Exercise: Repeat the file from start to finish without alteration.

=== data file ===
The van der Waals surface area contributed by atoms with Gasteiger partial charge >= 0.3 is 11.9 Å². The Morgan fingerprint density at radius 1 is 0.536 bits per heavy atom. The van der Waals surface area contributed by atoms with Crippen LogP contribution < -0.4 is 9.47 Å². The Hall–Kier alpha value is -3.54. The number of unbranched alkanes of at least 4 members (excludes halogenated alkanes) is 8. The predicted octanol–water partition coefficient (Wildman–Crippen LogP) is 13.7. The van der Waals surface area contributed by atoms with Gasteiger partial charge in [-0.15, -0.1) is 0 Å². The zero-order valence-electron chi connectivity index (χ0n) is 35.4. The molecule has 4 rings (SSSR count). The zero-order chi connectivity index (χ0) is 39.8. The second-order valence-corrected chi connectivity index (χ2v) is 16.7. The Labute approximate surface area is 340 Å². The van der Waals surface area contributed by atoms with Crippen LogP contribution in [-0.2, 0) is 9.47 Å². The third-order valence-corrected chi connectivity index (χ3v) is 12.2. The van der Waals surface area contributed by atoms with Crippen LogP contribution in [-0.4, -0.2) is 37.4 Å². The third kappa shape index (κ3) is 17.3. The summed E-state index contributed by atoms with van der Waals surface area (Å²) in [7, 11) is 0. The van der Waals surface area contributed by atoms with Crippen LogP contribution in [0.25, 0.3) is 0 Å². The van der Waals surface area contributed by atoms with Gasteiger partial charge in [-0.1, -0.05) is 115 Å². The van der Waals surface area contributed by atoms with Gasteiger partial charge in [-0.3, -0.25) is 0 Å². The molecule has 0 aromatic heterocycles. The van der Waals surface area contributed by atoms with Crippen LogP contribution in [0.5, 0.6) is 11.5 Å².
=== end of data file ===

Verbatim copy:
The van der Waals surface area contributed by atoms with Gasteiger partial charge >= 0.3 is 11.9 Å². The Morgan fingerprint density at radius 1 is 0.536 bits per heavy atom. The van der Waals surface area contributed by atoms with Crippen LogP contribution < -0.4 is 9.47 Å². The Hall–Kier alpha value is -3.54. The number of unbranched alkanes of at least 4 members (excludes halogenated alkanes) is 8. The predicted octanol–water partition coefficient (Wildman–Crippen LogP) is 13.7. The van der Waals surface area contributed by atoms with Gasteiger partial charge in [-0.15, -0.1) is 0 Å². The zero-order valence-electron chi connectivity index (χ0n) is 35.4. The molecule has 4 rings (SSSR count). The zero-order chi connectivity index (χ0) is 39.8. The second-order valence-corrected chi connectivity index (χ2v) is 16.7. The Labute approximate surface area is 340 Å². The van der Waals surface area contributed by atoms with Crippen LogP contribution in [-0.2, 0) is 9.47 Å². The third-order valence-corrected chi connectivity index (χ3v) is 12.2. The van der Waals surface area contributed by atoms with Crippen LogP contribution in [-0.4, -0.2) is 37.4 Å². The third kappa shape index (κ3) is 17.3. The summed E-state index contributed by atoms with van der Waals surface area (Å²) in [7, 11) is 0. The van der Waals surface area contributed by atoms with Crippen LogP contribution in [0.25, 0.3) is 0 Å². The van der Waals surface area contributed by atoms with Gasteiger partial charge in [-0.1, -0.05) is 115 Å². The van der Waals surface area contributed by atoms with Gasteiger partial charge in [-0.3, -0.25) is 0 Å². The molecule has 0 aromatic heterocycles. The van der Waals surface area contributed by atoms with Crippen LogP contribution in [0.5, 0.6) is 11.5 Å².